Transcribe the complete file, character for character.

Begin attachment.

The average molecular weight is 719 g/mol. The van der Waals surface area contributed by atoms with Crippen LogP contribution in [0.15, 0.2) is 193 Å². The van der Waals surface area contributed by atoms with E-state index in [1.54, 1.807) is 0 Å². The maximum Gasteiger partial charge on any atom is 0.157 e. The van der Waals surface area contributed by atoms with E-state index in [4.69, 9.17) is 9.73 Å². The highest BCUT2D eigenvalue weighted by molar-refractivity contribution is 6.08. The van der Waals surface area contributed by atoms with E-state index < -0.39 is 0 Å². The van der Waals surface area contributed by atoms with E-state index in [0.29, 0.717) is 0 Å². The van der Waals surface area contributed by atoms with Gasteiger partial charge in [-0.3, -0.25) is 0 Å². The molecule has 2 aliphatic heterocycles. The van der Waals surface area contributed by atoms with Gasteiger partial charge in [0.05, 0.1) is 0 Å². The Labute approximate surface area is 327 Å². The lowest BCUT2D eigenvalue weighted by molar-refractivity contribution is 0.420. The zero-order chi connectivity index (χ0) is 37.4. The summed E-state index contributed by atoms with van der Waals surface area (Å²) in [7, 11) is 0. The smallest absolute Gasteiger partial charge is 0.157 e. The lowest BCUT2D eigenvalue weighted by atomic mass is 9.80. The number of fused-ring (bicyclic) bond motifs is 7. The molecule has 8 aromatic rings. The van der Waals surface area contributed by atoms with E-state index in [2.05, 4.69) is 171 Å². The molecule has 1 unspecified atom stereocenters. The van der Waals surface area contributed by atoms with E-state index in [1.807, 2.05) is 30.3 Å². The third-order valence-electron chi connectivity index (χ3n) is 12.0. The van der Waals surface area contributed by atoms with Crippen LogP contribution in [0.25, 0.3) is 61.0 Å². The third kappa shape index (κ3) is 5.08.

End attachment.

The average molecular weight is 719 g/mol. The van der Waals surface area contributed by atoms with Crippen LogP contribution in [0.15, 0.2) is 193 Å². The van der Waals surface area contributed by atoms with E-state index in [1.54, 1.807) is 0 Å². The maximum Gasteiger partial charge on any atom is 0.157 e. The van der Waals surface area contributed by atoms with E-state index in [4.69, 9.17) is 9.73 Å². The highest BCUT2D eigenvalue weighted by molar-refractivity contribution is 6.08. The van der Waals surface area contributed by atoms with E-state index < -0.39 is 0 Å². The van der Waals surface area contributed by atoms with E-state index in [0.29, 0.717) is 0 Å². The van der Waals surface area contributed by atoms with Gasteiger partial charge in [-0.3, -0.25) is 0 Å². The molecule has 2 aliphatic heterocycles. The van der Waals surface area contributed by atoms with Gasteiger partial charge in [0.05, 0.1) is 0 Å². The Labute approximate surface area is 327 Å². The lowest BCUT2D eigenvalue weighted by molar-refractivity contribution is 0.420. The zero-order chi connectivity index (χ0) is 37.4. The summed E-state index contributed by atoms with van der Waals surface area (Å²) in [7, 11) is 0. The smallest absolute Gasteiger partial charge is 0.157 e. The lowest BCUT2D eigenvalue weighted by atomic mass is 9.80. The number of fused-ring (bicyclic) bond motifs is 7. The molecule has 8 aromatic rings. The van der Waals surface area contributed by atoms with E-state index in [2.05, 4.69) is 171 Å². The molecule has 1 unspecified atom stereocenters. The van der Waals surface area contributed by atoms with E-state index in [1.807, 2.05) is 30.3 Å². The third-order valence-electron chi connectivity index (χ3n) is 12.0. The van der Waals surface area contributed by atoms with Crippen LogP contribution in [0.25, 0.3) is 61.0 Å². The third kappa shape index (κ3) is 5.08.